Story collection centers on views rather than reality
’ IN THE PENN Y ARCADE by Steven Millhauser. Alfred A. Knopf Inc.
By Doug Rice
Steven Millhauser delights in discovering life where there is no blood or
flesh. The characters in the seven stories of Millhauser’s first collection, “in
the Penny Arcade,” are freed from the restrictive clutches of the physical as
the normal is uncannily transformed into the magical. Each story explores
different ways of looking rather than different realities.
Philoso hically this collection is a marvelous attempt to recapture eyes
that have een lost or, at best, merely outgrown. Bitter disappointments are
avoided only when these eyes have been reclaimed.
In the title story, a 12-year.old boy struggles with the complications of
growing two years older. When all is quiet, when angst is closest. however, he
looks out of a dark. nearly forgotten corner and the magic returns to a world
close to death.
A boy in another story, “Snowmen," awakes to the birth-giving power of
snow. Instead of freezing the world in silence, the snow releases buried
treasures of subtle movement. “It had snowed with such abandon, such fervor,
such furious delight,” the firstperson narrator muses, “that I could not
understand how that wildness of snowing had failed to wake me with its white
Snow has the same potency in “The Sledding Party," a rhythmical story of
words and images that nearly becomes a song. In this story, Millhauser
creates his most complete and significant character. As the “festive and
solemn” snow “turns everything into odd shapes,” a simple half-spoken “love
you" sets Catherine, the protagonist, spinning.
For all the exuberance and imagination in this collection there is an
irritating deficiency. Character and narrative voice are oddly missinf in most
of the stories. Too often the stories an ar to be vehicles for authoria feats of
legerdemain rather than worlds fill with personality and change. Although
each story is fired with a critical crisis, the center of consciousness fails to en-
gage the intimate concern of the reader.
HORSE'S NECK by Peter Townshend. Houghton Mifﬂin Co. $12.95.
Peter Townshend wrote “My Generation” for The Who. His lyrics have ex-
pressed nearly everything needed to be expressed for an instant of history.
Now he has written “Horse’s Neck" — rt memoir, part fiction.
Townshend’s prose, unlike his lyrics, is a sop omoric collage of garbled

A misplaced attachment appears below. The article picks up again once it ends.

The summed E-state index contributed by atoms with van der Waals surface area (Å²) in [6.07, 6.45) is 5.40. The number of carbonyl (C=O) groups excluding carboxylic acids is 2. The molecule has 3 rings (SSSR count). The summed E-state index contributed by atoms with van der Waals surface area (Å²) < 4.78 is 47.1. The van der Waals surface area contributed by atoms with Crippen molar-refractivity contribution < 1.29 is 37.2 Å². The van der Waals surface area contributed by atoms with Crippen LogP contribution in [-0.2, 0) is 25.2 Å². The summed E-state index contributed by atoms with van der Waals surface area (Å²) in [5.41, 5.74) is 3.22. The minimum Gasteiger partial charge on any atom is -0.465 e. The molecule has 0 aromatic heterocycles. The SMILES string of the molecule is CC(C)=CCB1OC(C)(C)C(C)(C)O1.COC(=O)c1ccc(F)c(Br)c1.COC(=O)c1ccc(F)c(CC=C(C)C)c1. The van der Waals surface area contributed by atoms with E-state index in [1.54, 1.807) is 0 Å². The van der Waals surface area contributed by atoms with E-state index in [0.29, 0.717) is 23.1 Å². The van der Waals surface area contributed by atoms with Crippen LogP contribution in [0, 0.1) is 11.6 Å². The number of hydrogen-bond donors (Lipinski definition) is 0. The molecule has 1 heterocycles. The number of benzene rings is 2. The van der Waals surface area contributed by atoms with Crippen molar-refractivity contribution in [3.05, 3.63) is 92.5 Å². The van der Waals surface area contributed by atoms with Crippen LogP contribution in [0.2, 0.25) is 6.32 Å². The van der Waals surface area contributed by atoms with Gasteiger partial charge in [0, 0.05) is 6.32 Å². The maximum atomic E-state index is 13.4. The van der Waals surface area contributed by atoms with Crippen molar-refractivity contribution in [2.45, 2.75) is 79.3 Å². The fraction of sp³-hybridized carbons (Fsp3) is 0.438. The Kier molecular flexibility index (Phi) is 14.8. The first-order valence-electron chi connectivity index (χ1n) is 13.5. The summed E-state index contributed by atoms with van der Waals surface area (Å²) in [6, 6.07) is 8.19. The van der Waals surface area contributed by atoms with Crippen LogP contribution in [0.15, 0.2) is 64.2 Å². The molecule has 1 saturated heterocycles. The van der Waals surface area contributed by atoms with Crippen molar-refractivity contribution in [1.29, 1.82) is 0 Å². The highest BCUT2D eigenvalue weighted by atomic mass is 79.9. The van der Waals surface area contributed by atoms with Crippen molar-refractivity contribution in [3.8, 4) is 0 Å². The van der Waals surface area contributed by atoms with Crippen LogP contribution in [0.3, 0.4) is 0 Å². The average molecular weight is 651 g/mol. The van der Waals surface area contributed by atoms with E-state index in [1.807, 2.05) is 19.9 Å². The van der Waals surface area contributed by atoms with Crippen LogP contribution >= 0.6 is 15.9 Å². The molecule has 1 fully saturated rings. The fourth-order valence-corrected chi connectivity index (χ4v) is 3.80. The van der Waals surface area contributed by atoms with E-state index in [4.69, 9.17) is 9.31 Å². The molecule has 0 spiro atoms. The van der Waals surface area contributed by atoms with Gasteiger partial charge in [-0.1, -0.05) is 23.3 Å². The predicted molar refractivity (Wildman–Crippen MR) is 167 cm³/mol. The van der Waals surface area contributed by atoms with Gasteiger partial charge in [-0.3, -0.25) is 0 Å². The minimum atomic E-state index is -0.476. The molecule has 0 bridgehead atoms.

As a stylist he relies on simple sentence structure. As a storyteller he fails
miserabl: to tell a coherent tale. And his vocabulaiﬂis like that of an imma-
ture min that has stumbled upon James Joyce and grcel Proust but has 00‘
developed the intellectual depth to understand their works. .
Perhaps Townshendhas something he wants to express, hilt h? _13¢"3 a V9?"
cle for expressing it. “Horse's Neck” is filled with terrible writing and trite
TIE MAN WHO MLSTOOK HIS WIFE FOR A HAT AND OTHER
CLINICAL TALE by Oliver Sacks. Summit Books. 315.95. 4
Dr. Oliver Sacks’s case histories, compiled in “The Man th Mistoek His;
Wife for a Hat and Other Clinical Tales,” go beyond the abstraction of disease I
and the opacity of mere data to study patients as realities physmally. .
spiritually and ps chologically struggling against an actual presence that IS ‘
destroying their 'ves. . _ . '
These studies are somewhat unusual, because they focus on the indmdual
and his particular life. Sacks examines the way the disease becomes a part 9f
the person. In fact, the collection is a study of relationships — of a man to his
disease as well as of the disease to the man.
“The Man Who Mistook His Wife for a Hat" is divided into four parts: Ex-
cesses, Losses, Transmrts (or phenomenal travel) and The World of the
Simple. Within each part, Sacks includes various studies. _Although each study
seems strange enough to be a “tale,” they are realities.
(Don Rice is an instructor in crea tive wn'ting and a candidate for a doctor-
ate at emple University in Philadelphia. He has taught at La Roche College
and Duquesne University here.)